Chino Amobi is a producer, visual artist, and co-founder of NON, a label and “digital nation state” uniting producers and DJs from Africa and the international African diaspora. After years of recording under the pseudonym Diamond Black Hearted Boy, he now releases his futuristic noise under his own name—a result of the desire to erase the “division between the sound and [him]self.”
Amobi was born in Tuscaloosa, Alabama to Nigerian immigrant parents and started making occasional beats and rapping with his brother, who goes by Chichi the Eternal, at the age of twelve. He initiated the performance and sound art project Diamond Black Hearted Boy while studying painting and printmaking at Virginia Commonwealth University, and it was under this moniker that he began to put a sound to his feeling of marginalization. He later founded NON together with friends and fellow producers Nkisi (based in London) and Angel-Ho (based in Capetown), both of whom he met via discovering their music online. In the collective’s own words, NON “uses sound as a weapon to destabilize and deterritorialize [its] audience, and through this process of sonic reclamation and reterritorialization, [it] redirect[s] the listeners' attention to [its] message.” Their message is clear: expose, confront, and overcome the power structures of colonial heritage. NON is built around a shared sense of displacement and “psychosocial alienation” (Kodwo Eshun) that is fundamental to the Afrodiasporic experience. Rejecting the mainstream culture of his assigned nation, Amobi has chosen—via the internet—to be a “citizen” of a collective he shares with other displaced people.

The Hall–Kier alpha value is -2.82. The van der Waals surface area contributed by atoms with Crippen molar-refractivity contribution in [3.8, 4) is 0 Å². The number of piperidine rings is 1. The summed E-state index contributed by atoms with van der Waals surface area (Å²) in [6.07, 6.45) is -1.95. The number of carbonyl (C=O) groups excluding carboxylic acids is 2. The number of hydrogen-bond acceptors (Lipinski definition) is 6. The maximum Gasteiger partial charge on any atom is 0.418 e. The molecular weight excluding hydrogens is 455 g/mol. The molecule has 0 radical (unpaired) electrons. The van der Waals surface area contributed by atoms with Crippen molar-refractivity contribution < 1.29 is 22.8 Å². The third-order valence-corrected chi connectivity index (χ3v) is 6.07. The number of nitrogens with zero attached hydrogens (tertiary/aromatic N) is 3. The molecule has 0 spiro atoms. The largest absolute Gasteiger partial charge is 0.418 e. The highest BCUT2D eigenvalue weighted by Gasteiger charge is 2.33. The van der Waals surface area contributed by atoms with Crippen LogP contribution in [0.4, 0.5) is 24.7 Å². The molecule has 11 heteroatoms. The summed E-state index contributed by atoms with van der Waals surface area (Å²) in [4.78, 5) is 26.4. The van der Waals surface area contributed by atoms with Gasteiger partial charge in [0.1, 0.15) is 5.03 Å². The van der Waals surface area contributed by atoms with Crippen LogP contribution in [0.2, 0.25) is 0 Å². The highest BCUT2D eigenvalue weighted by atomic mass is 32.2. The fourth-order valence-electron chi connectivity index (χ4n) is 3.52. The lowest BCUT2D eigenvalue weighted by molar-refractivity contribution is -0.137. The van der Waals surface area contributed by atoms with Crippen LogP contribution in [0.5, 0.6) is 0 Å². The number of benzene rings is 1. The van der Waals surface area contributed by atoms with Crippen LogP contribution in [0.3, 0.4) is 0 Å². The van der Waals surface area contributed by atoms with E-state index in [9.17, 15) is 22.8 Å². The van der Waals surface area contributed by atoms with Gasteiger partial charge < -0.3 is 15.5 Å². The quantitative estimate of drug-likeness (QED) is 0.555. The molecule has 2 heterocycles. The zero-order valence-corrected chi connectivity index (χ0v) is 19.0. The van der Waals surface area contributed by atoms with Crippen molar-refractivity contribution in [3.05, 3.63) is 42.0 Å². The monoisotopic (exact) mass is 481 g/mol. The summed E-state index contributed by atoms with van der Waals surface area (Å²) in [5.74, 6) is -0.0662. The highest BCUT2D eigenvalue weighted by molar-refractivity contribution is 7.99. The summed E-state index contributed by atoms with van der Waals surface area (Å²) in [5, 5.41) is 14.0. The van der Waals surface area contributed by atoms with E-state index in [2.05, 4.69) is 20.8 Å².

Amobi has released much of his output, including the 2015 EP Anja’s Garden, a collection of broad-cut collages of fanciful, epic instrumentals and brash percussion, via the label Uno NYC. His upcoming full-length will also be released on Uno. He also regularly publishes new output on his own Soundcloud page. Airport Music For Black Folk, an apparent satire of Brian Eno’s Airport Music, sheds neon light on oblivious privilege and an associated peace of mind that is taken for granted. Amobi’s “Alicia Keys Bootleg” juxtaposes Keys’ “everything’s gonna be alright” with sonic evidence against that: gunshots, sirens, etc. As he told Thump, “inflicting sonic ugliness on his listeners is a way of pointing to violence in society—and pointing to that violence is the first step to overcoming it. ‘It's healing to me in a way,’ he says. ‘After you've been through trauma, it makes you appreciate peace even more.’”